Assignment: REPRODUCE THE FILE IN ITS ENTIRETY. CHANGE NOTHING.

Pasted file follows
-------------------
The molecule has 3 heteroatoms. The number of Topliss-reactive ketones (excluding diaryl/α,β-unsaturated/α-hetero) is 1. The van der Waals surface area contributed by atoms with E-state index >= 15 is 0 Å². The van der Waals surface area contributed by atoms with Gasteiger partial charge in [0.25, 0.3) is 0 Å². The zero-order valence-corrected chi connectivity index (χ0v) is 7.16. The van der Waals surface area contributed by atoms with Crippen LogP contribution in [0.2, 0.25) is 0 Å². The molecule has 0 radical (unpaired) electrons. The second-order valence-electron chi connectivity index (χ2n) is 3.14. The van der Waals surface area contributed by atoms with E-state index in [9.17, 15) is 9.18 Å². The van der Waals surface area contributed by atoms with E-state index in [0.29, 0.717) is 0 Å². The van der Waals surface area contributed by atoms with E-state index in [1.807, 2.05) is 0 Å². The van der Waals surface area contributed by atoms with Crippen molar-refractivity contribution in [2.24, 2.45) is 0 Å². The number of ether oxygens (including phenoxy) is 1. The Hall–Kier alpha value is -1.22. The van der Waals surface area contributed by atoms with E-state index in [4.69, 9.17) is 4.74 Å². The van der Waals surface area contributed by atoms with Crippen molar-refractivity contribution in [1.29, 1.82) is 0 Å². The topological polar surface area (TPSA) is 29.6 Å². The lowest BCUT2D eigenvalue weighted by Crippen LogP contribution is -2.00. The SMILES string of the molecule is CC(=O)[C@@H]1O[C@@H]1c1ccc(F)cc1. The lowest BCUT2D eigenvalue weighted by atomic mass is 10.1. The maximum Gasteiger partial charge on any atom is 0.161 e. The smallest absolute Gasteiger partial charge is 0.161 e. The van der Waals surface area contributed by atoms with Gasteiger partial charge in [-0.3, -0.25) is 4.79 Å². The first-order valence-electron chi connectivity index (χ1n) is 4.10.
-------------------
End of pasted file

The molecule has 3 heteroatoms. The number of Topliss-reactive ketones (excluding diaryl/α,β-unsaturated/α-hetero) is 1. The van der Waals surface area contributed by atoms with E-state index >= 15 is 0 Å². The van der Waals surface area contributed by atoms with Gasteiger partial charge in [0.25, 0.3) is 0 Å². The zero-order valence-corrected chi connectivity index (χ0v) is 7.16. The van der Waals surface area contributed by atoms with Crippen LogP contribution in [0.2, 0.25) is 0 Å². The molecule has 0 radical (unpaired) electrons. The second-order valence-electron chi connectivity index (χ2n) is 3.14. The van der Waals surface area contributed by atoms with E-state index in [9.17, 15) is 9.18 Å². The van der Waals surface area contributed by atoms with E-state index in [0.29, 0.717) is 0 Å². The van der Waals surface area contributed by atoms with E-state index in [1.807, 2.05) is 0 Å². The van der Waals surface area contributed by atoms with Crippen molar-refractivity contribution in [2.24, 2.45) is 0 Å². The number of ether oxygens (including phenoxy) is 1. The Hall–Kier alpha value is -1.22. The van der Waals surface area contributed by atoms with E-state index in [4.69, 9.17) is 4.74 Å². The van der Waals surface area contributed by atoms with Crippen molar-refractivity contribution in [1.29, 1.82) is 0 Å². The topological polar surface area (TPSA) is 29.6 Å². The lowest BCUT2D eigenvalue weighted by Crippen LogP contribution is -2.00. The SMILES string of the molecule is CC(=O)[C@@H]1O[C@@H]1c1ccc(F)cc1. The lowest BCUT2D eigenvalue weighted by atomic mass is 10.1. The maximum Gasteiger partial charge on any atom is 0.161 e. The smallest absolute Gasteiger partial charge is 0.161 e. The van der Waals surface area contributed by atoms with Gasteiger partial charge in [-0.3, -0.25) is 4.79 Å². The first-order valence-electron chi connectivity index (χ1n) is 4.10.